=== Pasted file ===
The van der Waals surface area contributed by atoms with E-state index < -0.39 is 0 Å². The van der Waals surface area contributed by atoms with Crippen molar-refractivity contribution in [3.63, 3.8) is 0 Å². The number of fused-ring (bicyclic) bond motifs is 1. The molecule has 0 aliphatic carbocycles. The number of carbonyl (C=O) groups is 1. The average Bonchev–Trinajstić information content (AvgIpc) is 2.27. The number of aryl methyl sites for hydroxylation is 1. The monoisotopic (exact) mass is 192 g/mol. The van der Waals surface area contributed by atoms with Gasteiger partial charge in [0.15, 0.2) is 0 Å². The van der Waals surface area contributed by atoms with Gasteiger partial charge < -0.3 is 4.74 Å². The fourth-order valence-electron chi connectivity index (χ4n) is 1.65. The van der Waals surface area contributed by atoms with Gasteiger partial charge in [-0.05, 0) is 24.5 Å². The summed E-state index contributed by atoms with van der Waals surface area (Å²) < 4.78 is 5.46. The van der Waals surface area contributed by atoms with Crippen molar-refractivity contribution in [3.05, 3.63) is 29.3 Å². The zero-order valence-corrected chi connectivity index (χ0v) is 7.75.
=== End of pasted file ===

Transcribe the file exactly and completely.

The van der Waals surface area contributed by atoms with E-state index < -0.39 is 0 Å². The van der Waals surface area contributed by atoms with Crippen molar-refractivity contribution in [3.63, 3.8) is 0 Å². The number of fused-ring (bicyclic) bond motifs is 1. The molecule has 0 aliphatic carbocycles. The number of carbonyl (C=O) groups is 1. The average Bonchev–Trinajstić information content (AvgIpc) is 2.27. The number of aryl methyl sites for hydroxylation is 1. The monoisotopic (exact) mass is 192 g/mol. The van der Waals surface area contributed by atoms with Gasteiger partial charge in [0.15, 0.2) is 0 Å². The van der Waals surface area contributed by atoms with Gasteiger partial charge < -0.3 is 4.74 Å². The fourth-order valence-electron chi connectivity index (χ4n) is 1.65. The van der Waals surface area contributed by atoms with Gasteiger partial charge in [-0.05, 0) is 24.5 Å². The summed E-state index contributed by atoms with van der Waals surface area (Å²) < 4.78 is 5.46. The van der Waals surface area contributed by atoms with Crippen molar-refractivity contribution in [3.05, 3.63) is 29.3 Å². The zero-order valence-corrected chi connectivity index (χ0v) is 7.75.